SAEMA, as provider of the best training and guidance in the temporary and permanent suspended access industry, aims to share the latest news regarding site safety. We are pleased to share the following story from the Health and Safety Executive (HSE).
A roofing company owner has been given a suspended sentence after a member of the public reported a concern regarding unsafe work at height.
Liverpool Crown Court heard how, on 5 March 2021, company owner Phillip McGinn and two workers were replacing roof tiles on a detached dormer bungalow, in Lydiate on Merseyside, without any scaffolding or edge protection in place to prevent them from falling a distance liable to cause personal injury.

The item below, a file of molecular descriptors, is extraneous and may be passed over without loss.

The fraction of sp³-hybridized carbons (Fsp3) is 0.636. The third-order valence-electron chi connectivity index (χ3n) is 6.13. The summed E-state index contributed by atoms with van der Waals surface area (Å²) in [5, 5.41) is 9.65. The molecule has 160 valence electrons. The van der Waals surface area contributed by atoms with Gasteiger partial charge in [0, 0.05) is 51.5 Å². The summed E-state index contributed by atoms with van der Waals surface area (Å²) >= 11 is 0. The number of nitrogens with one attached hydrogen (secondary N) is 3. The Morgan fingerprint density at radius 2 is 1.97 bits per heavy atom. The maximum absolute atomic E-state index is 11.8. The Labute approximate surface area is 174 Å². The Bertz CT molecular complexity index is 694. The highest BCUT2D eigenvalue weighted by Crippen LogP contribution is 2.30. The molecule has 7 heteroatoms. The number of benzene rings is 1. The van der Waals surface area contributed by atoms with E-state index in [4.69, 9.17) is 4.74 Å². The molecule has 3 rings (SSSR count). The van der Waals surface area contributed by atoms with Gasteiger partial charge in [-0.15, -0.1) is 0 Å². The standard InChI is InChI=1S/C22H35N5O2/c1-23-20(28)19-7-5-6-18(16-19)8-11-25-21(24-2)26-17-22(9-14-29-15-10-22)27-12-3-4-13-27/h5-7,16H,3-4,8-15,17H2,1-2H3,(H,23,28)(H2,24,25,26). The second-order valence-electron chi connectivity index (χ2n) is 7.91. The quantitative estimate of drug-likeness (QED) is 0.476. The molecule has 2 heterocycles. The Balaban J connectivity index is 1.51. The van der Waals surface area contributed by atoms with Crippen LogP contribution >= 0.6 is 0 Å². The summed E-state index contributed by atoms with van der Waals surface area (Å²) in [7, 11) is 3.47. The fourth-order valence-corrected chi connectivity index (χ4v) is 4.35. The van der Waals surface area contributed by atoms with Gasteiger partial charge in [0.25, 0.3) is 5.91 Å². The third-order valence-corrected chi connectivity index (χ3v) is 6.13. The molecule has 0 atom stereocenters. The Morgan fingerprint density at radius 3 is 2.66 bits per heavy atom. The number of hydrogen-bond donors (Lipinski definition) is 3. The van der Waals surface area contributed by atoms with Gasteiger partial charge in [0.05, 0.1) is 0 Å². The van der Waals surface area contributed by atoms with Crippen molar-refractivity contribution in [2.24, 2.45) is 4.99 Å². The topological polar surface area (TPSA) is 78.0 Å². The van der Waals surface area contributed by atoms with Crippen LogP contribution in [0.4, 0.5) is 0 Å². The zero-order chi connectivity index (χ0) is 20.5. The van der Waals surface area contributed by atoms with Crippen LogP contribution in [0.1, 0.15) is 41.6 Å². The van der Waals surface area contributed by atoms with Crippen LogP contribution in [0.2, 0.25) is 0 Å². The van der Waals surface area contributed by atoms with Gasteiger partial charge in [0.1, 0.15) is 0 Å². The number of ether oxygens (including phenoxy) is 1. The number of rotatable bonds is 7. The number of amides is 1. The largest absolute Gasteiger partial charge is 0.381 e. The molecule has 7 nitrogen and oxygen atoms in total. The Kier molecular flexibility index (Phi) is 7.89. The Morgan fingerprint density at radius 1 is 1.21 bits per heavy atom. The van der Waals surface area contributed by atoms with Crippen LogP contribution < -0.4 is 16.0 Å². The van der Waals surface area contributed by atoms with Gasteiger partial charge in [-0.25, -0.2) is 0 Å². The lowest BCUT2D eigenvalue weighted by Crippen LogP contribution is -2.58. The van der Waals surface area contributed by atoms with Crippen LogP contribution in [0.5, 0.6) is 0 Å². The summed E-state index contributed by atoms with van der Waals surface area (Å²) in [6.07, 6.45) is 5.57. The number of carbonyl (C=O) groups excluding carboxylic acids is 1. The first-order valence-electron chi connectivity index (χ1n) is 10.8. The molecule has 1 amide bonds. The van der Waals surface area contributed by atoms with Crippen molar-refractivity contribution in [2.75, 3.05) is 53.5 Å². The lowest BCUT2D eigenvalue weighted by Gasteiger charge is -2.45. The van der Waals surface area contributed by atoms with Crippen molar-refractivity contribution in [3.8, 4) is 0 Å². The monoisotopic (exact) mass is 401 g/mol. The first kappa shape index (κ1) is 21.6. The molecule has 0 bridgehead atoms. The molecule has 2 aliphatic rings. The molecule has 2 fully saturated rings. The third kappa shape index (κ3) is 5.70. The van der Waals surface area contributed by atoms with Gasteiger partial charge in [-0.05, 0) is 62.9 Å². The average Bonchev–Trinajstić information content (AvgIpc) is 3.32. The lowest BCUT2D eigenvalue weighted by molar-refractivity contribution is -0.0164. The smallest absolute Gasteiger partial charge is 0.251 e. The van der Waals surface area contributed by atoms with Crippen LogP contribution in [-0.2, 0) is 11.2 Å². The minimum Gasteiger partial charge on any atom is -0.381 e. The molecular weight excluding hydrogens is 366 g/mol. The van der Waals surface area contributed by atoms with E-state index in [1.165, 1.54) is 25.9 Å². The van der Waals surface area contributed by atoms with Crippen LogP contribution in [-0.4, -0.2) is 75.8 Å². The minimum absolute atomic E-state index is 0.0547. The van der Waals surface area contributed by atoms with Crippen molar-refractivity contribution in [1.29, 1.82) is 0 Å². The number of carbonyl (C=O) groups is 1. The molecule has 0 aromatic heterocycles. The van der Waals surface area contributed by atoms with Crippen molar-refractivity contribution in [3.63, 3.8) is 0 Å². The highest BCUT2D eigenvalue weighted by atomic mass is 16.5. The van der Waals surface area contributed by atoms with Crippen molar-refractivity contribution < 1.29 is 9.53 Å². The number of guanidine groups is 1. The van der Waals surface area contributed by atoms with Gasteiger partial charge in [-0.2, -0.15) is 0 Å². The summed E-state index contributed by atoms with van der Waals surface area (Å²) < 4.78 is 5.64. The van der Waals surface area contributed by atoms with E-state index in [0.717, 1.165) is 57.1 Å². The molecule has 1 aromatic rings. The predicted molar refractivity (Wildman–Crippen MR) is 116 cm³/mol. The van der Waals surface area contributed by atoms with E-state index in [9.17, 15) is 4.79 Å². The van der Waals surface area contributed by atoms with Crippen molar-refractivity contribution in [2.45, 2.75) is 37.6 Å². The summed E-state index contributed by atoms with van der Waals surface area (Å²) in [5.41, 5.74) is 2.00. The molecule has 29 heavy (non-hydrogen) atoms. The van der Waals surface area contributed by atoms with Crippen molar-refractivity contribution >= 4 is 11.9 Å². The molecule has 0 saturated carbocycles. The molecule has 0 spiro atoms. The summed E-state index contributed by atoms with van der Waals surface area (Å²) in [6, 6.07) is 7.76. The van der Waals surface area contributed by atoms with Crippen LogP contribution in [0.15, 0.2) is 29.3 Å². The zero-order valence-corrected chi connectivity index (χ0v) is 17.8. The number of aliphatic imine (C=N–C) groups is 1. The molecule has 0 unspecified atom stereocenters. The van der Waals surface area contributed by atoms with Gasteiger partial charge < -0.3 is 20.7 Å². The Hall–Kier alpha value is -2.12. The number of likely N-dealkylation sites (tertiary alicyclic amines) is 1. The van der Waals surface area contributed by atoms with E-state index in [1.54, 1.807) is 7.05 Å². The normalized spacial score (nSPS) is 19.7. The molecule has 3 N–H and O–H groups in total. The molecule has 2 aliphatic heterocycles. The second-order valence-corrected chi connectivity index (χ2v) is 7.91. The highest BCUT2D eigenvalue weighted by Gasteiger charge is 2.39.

An investigation by the HSE found that Phillip McGinn had failed to take suitable and sufficient measures to ensure that work at height was carried out safely. He had failed to provide sufficient work equipment to prevent a fall or to minimise the distance or consequences of a fall.
The court also heard that this was not the first time that HSE had encountered poor working practices from Phillip McGinn. The HSE took previous enforcement action and prosecuted Mr McGinn for a similar offence in 2012.
Phillip McGinn of Lydiate, Merseyside, was found guilty to breaching Regulation 6(3) of the Work at Height Regulations 2005. He received a thirteen-month suspended prison sentence, 200 hours of unpaid work and ordered to pay costs of £1,000.
After the hearing, HSE inspector Anthony Stuart Hadfield said: “Falls from height remain one of the most common causes of work-related fatalities in this country and the risks associated with working at height are well known. Companies should be aware that HSE will not hesitate to take appropriate enforcement action against those that fall below the required standard”.